In the 1950s people imagined that by the year 2000 we would have a man-made planet and people would be cruising around in flying cars. While many of their predictions did come true, it is clear that many did not.
Today, people are still asking what will the homes of our grandchildren’s grandchildren look like? Chris Sanderson, co-founder of a consultancy called The Future Laboratory, put forward his predictions in the first episode of Channel 4’s new TV series, Home of the Future.
The first hour-long episode focused on how an average family in Sheffield could use the latest technology to improve their lives. The programme looked at how each member of the family adjusted to their new home, which wouldn’t have looked out of place on the set of a new sci-fi movie.
The home was stripped bare and kitted out with everything from mini power stations in the garage to front door locks that recognise the patterns on your thumb. And to help you ’destress’, there’s things like the mind relaxation game, which is an almost ironic contraption that requires the user to relax their mind with all their might in order to defeat the computerised sun by making it set.
But, will families across the UK really see this kind of technology creeping into their homes? Probably not is the answer. Or at least not yet.
The cost to kit out the Sheffield house was a staggering £250,000 and it’s fair to say that the average UK family doesn’t have the same budget as a Channel 4 production team, who were generously co-funded by technology heavyweights, E-ON.
The cost is one thing but does the technology actually improve people’s standards of living? Certain members of the eight strong Perera family certainly took a while to adjust to their new surroundings. The father for example was unable to open the door due to a skin condition that appeared to leave him with a weak thumb print, while the mother still firmly believes that a simple cup of tea is more relaxing than the mind game.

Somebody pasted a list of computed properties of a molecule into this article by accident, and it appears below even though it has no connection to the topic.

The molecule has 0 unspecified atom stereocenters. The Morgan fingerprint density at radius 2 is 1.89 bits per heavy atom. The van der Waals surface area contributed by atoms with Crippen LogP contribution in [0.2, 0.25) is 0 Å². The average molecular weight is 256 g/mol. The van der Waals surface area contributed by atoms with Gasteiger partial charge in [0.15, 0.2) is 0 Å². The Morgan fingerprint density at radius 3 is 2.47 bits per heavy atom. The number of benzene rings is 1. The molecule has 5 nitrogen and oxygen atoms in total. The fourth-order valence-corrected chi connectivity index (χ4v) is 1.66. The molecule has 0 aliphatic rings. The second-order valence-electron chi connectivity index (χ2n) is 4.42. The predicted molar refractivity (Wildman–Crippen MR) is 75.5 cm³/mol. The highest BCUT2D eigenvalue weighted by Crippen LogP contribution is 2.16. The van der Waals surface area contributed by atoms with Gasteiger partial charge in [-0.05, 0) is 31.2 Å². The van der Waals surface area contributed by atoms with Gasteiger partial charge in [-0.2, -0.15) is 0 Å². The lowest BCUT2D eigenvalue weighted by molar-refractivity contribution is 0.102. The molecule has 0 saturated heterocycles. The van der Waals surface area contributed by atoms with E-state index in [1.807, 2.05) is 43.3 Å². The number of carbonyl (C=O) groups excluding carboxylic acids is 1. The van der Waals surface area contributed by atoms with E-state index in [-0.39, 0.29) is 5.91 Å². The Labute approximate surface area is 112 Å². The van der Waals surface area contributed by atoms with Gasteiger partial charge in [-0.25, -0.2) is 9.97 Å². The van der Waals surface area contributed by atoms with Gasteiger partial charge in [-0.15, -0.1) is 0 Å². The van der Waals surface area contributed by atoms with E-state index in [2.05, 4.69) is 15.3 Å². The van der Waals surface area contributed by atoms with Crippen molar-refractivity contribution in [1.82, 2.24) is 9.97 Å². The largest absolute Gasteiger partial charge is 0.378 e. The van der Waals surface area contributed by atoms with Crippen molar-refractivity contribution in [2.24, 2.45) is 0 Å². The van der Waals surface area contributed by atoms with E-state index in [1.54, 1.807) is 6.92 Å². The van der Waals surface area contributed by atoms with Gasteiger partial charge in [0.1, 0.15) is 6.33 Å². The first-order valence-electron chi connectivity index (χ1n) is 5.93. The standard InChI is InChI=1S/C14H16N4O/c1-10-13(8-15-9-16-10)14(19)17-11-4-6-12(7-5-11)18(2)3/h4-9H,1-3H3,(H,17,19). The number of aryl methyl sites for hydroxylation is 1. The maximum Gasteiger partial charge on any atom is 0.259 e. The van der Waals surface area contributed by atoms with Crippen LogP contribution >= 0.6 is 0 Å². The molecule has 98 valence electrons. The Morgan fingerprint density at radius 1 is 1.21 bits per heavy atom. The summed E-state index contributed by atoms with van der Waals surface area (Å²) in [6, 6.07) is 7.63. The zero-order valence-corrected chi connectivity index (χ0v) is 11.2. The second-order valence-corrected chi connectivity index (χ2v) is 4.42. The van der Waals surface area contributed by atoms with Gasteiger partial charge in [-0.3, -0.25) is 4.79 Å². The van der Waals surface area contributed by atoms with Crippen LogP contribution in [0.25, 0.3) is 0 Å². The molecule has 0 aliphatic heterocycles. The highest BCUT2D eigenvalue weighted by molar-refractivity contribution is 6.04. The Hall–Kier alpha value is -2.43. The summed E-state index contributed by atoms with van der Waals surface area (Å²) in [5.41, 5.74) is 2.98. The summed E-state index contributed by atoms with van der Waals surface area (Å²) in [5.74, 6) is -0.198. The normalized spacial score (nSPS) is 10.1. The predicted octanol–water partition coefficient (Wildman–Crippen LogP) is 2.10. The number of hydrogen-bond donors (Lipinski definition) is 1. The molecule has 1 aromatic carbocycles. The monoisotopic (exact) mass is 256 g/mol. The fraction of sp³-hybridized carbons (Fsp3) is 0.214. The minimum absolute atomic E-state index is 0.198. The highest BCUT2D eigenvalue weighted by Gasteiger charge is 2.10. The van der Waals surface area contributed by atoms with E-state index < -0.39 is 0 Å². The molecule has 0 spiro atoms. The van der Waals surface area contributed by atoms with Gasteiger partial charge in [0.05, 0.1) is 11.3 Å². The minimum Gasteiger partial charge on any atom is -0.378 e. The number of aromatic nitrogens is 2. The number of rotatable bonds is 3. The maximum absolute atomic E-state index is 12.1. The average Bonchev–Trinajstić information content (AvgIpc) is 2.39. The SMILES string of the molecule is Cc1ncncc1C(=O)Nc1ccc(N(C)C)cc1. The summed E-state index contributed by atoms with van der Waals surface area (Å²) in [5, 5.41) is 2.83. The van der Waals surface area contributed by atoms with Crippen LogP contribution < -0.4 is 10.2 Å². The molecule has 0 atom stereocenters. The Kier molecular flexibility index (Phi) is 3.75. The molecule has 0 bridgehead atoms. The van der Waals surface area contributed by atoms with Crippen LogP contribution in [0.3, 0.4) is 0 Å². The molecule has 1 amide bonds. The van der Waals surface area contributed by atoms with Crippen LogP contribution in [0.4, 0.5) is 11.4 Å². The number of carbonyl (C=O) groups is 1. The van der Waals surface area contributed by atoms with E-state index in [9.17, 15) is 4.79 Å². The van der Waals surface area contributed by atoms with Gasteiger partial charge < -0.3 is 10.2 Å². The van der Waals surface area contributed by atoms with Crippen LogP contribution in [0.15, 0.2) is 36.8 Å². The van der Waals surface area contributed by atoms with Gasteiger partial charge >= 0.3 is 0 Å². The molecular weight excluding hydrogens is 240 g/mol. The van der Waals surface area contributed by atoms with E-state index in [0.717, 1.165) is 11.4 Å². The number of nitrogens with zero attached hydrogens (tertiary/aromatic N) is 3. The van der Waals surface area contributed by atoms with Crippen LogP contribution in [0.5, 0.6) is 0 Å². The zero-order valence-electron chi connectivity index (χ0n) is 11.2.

While all the consumer gadgets and gismos might not have been an instant hit, it’s hard to ignore the cost-saving advantages of the power generating devices.
For example, the BlueGen combined heat and power (CHP) generator that was touched on earlier converts natural gas into electricity with the help of a highly efficient fuel cell.
The developers claim that as a result of the fuel cell’s efficiency, up to 85 per cent of the original fuel energy gets used in the home. Compare this to conventional coal-fired power stations, which are only able to deliver up to 30 per cent of the original fuel energy because of heat losses at cooling towers and further energy losses during transmission and distribution, and the BlueGen unit starts to become more appealing.
While the distributors, Burden Energy, told The Engineer that the price of the unit currently stands at £28,000, the company said they are aiming to bring this down to £12,000 over the next two years.
Nearly all of the technology previewed in the show is likely to remain relatively expensive until it goes into mass production to supply a demand, which currently does not exist because people a) aren’t sure what they want and b) don’t want to let go of what they are used to.